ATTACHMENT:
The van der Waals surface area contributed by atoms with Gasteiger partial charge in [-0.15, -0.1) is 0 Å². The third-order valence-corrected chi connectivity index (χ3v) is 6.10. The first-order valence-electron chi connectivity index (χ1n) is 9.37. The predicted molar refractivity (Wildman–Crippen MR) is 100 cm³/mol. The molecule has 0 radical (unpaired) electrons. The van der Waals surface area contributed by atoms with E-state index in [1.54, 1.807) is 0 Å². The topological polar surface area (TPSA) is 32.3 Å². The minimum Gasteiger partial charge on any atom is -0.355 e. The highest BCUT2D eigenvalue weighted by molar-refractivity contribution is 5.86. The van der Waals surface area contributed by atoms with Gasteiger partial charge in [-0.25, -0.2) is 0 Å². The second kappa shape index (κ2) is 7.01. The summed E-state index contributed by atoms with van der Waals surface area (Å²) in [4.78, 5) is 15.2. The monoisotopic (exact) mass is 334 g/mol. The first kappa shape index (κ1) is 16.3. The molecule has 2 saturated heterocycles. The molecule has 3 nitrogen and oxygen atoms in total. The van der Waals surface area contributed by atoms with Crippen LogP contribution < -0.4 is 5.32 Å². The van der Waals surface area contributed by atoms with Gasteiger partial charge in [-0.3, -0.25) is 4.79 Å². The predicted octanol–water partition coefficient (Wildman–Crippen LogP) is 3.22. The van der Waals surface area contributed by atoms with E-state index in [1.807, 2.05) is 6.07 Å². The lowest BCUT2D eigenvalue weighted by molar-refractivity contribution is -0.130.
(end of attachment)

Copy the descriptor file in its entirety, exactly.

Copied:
The van der Waals surface area contributed by atoms with Gasteiger partial charge in [-0.15, -0.1) is 0 Å². The third-order valence-corrected chi connectivity index (χ3v) is 6.10. The first-order valence-electron chi connectivity index (χ1n) is 9.37. The predicted molar refractivity (Wildman–Crippen MR) is 100 cm³/mol. The molecule has 0 radical (unpaired) electrons. The van der Waals surface area contributed by atoms with E-state index in [1.54, 1.807) is 0 Å². The topological polar surface area (TPSA) is 32.3 Å². The minimum Gasteiger partial charge on any atom is -0.355 e. The highest BCUT2D eigenvalue weighted by molar-refractivity contribution is 5.86. The van der Waals surface area contributed by atoms with Gasteiger partial charge in [-0.25, -0.2) is 0 Å². The second kappa shape index (κ2) is 7.01. The summed E-state index contributed by atoms with van der Waals surface area (Å²) in [4.78, 5) is 15.2. The monoisotopic (exact) mass is 334 g/mol. The first kappa shape index (κ1) is 16.3. The molecule has 2 saturated heterocycles. The molecule has 3 nitrogen and oxygen atoms in total. The van der Waals surface area contributed by atoms with Crippen LogP contribution < -0.4 is 5.32 Å². The van der Waals surface area contributed by atoms with Gasteiger partial charge in [-0.3, -0.25) is 4.79 Å². The predicted octanol–water partition coefficient (Wildman–Crippen LogP) is 3.22. The van der Waals surface area contributed by atoms with E-state index in [1.807, 2.05) is 6.07 Å². The lowest BCUT2D eigenvalue weighted by molar-refractivity contribution is -0.130.